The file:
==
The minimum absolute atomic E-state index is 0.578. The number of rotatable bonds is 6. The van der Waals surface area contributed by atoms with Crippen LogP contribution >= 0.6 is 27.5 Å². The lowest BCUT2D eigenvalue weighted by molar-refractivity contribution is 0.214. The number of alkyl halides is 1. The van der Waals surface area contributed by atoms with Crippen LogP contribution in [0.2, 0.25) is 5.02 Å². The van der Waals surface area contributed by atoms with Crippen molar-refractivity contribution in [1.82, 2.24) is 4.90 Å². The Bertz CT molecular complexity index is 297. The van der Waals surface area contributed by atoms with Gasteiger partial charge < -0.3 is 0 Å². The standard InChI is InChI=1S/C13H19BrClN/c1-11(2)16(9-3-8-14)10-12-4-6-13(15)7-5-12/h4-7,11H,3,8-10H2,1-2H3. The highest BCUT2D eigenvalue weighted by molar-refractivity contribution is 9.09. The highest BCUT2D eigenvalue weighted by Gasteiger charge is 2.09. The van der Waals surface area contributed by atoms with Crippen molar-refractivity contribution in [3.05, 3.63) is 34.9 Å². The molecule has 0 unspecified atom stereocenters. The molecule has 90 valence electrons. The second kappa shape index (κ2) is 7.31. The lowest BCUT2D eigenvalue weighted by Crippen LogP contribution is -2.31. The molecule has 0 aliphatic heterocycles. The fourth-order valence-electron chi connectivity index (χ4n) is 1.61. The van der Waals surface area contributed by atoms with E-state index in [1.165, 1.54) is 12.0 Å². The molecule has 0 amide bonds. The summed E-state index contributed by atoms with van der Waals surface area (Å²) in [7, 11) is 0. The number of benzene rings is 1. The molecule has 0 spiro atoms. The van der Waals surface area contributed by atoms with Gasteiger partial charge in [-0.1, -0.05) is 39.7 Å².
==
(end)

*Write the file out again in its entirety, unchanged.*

The minimum absolute atomic E-state index is 0.578. The number of rotatable bonds is 6. The van der Waals surface area contributed by atoms with Crippen LogP contribution >= 0.6 is 27.5 Å². The lowest BCUT2D eigenvalue weighted by molar-refractivity contribution is 0.214. The number of alkyl halides is 1. The van der Waals surface area contributed by atoms with Crippen LogP contribution in [0.2, 0.25) is 5.02 Å². The van der Waals surface area contributed by atoms with Crippen molar-refractivity contribution in [1.82, 2.24) is 4.90 Å². The Bertz CT molecular complexity index is 297. The van der Waals surface area contributed by atoms with Gasteiger partial charge < -0.3 is 0 Å². The standard InChI is InChI=1S/C13H19BrClN/c1-11(2)16(9-3-8-14)10-12-4-6-13(15)7-5-12/h4-7,11H,3,8-10H2,1-2H3. The highest BCUT2D eigenvalue weighted by molar-refractivity contribution is 9.09. The highest BCUT2D eigenvalue weighted by Gasteiger charge is 2.09. The van der Waals surface area contributed by atoms with Crippen molar-refractivity contribution in [3.05, 3.63) is 34.9 Å². The molecule has 0 unspecified atom stereocenters. The molecule has 90 valence electrons. The second kappa shape index (κ2) is 7.31. The lowest BCUT2D eigenvalue weighted by Crippen LogP contribution is -2.31. The molecule has 0 aliphatic heterocycles. The fourth-order valence-electron chi connectivity index (χ4n) is 1.61. The van der Waals surface area contributed by atoms with E-state index in [1.165, 1.54) is 12.0 Å². The molecule has 0 amide bonds. The summed E-state index contributed by atoms with van der Waals surface area (Å²) in [7, 11) is 0. The number of benzene rings is 1. The molecule has 0 spiro atoms. The van der Waals surface area contributed by atoms with Gasteiger partial charge in [-0.1, -0.05) is 39.7 Å².